Stephæn wanted external curves. He is a really good friend so he gets what he wants. We got the external curves by a multitude (putting it mildly) of internal kerfs. It is hard to remember how long the woodwork took on the Po’ Lil’ Things. It seems we started woodwork about May of 2009 and we were playing the horns in April of 2010. Most Saturdays were consumed in the process. As were many evenings. Whenever we faced exhaustion we countered attacked with ethyl alcohol and other inappropriate interventions.

Chapter 5: Now here is a summary of the Po’ Boys, Das Alpenhorn and the Po’ Lil’ Things. The Po’ Boys have always sounded pretty good. However the midrange horn needs to be tamed with a notch filter characterized by an 8dB cut at 3kHz, tailing out to 1dB cuts at 1kHz and 9kHz. We have done this for digital programs with a fair amount of success using octave equalizers. It would take only a day of fiddling around and fine-tuning the results with an analog notch filter (capacitor, inductor and resistor all in parallel, that parallel set in series with the midrange driver). We have the parts. The problem is that there are so many things to fiddle with and so little time. In the past year for example, on top of all our other joint projects Pete developed a new tone arm product—the Woody™—which has been a labor-intensive effort. So we will get around to the notch filter sometime and it will be worth it when it happens.

Das Alpenhorn aka The Monster in the Attic has greatly improved the pleasure provided by the Po’ Boys. We initially planned to use the Alpenhorn to augment only the bass from 60Hz to 20Hz. But a strange thing happened. We found that when we moved the high-end roll-off of The Monster to 160Hz (the upper limit of the plate amp which drives it), the musicality of the system particularly in the bass improved greatly. We think what may be going on is that with the significant time delay associated with the 29-foot length of the Monster, it is better to let some of the harmonics of the deep bass get through to be properly timed with the fundamental tones.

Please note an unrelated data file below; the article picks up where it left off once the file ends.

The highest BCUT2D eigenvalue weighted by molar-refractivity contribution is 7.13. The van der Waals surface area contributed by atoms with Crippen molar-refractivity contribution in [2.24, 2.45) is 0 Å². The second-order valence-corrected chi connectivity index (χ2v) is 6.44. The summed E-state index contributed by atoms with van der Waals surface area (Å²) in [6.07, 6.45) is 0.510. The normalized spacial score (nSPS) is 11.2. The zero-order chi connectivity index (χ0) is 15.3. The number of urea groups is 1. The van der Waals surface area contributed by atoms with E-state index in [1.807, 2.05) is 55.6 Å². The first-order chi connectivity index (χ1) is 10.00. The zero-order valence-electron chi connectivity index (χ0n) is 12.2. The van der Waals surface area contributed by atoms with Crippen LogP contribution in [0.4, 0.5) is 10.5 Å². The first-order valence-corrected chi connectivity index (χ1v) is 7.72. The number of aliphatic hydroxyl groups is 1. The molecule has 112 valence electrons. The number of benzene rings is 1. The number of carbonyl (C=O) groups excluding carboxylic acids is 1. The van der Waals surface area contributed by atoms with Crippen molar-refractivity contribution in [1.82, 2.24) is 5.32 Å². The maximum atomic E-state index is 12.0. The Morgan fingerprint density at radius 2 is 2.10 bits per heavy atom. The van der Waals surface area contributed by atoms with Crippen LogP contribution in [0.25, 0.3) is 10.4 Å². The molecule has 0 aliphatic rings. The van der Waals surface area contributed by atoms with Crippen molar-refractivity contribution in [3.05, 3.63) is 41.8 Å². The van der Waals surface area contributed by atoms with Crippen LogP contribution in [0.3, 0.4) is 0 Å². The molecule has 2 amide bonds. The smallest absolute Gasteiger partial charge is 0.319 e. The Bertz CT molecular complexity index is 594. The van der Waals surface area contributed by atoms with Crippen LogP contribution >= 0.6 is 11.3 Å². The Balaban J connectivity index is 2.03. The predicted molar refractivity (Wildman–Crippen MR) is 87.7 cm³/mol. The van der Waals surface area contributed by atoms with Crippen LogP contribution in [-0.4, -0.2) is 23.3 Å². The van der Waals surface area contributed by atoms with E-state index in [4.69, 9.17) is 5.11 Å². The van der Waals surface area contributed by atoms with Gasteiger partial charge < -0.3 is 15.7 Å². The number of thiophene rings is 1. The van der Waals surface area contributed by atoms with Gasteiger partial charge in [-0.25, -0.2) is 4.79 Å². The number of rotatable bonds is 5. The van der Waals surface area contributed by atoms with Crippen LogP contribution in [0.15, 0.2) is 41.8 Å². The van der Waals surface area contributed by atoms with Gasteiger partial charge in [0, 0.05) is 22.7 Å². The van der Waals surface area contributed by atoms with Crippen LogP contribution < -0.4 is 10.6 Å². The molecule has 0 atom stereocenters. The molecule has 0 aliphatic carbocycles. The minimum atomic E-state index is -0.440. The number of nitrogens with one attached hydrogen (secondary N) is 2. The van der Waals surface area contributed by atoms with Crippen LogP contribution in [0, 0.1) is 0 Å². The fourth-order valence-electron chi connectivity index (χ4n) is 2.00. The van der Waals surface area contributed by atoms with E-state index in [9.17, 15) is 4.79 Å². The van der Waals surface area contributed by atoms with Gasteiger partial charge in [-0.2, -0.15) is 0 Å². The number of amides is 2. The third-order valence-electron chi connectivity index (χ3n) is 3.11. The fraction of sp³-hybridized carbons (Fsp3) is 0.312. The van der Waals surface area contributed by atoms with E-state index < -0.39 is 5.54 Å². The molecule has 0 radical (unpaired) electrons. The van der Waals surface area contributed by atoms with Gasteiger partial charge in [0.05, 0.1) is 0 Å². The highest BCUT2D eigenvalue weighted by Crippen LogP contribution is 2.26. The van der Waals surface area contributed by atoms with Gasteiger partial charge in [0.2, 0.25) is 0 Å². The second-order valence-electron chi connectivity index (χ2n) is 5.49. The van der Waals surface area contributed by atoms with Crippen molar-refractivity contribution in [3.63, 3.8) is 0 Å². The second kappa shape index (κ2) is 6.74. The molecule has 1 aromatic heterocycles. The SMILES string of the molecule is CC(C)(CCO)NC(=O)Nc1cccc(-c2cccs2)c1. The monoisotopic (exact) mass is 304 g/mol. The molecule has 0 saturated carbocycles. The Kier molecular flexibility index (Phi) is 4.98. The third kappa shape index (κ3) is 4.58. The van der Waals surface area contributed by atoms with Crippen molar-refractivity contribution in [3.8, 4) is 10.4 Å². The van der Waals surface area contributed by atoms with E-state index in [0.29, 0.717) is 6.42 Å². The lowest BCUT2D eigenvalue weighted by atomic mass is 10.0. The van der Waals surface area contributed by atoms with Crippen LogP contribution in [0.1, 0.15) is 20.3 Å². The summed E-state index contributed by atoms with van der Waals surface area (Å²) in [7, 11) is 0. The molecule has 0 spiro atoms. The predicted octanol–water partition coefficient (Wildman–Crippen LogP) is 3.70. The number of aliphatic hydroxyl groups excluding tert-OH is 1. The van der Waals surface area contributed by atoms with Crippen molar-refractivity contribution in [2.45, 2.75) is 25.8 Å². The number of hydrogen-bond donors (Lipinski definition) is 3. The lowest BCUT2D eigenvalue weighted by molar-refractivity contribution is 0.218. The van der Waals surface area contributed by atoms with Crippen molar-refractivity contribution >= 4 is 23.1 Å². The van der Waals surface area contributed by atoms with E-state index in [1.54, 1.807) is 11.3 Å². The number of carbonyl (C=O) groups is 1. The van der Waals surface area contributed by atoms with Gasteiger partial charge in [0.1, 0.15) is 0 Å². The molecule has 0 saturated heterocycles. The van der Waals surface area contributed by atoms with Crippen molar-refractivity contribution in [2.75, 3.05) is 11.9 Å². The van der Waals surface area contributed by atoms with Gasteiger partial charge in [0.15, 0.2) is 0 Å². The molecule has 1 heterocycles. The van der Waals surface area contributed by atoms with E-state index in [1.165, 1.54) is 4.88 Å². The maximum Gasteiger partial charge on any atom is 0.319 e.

While we are discussing that beast it might be a good time to mention that a pair of Beveridge Model 2SW lens-loaded electrostatic loudspeakers moved into the Garden of Earthly Delights. Das Alpenhorn does a great job working to replace the Beveridge woofers. The Beveridges and The Beast have been providing a good deal of Earthly Delight particularly when fed a signal from a good pre-recorded tape through the spectacularly good Model 222 Tape Playback Preamplifier we purchased from Kara Chaffee of DeHavilland Electric Amplifier Company. We managed to cajole Ms. Kara into adding a phono EQ circuit to the 222 and have not looked back. 

As stated this preamplifier is spectacularly good for tape and for phono. With the Woody tone arm and the Chaffee Engineering 222 we have been getting a lot of joy from vinyl LP records, many of which have been pulled from storage and are now—thanks to another day of hard labor— gracing the rear wall of the Garden of Earthly Delights. What we are finding is that an average vinyl LP is better than an average pre-recorded tape (many pre-recorded tapes have speed errors) but that the best pre-recorded tapes are better than the best LPs.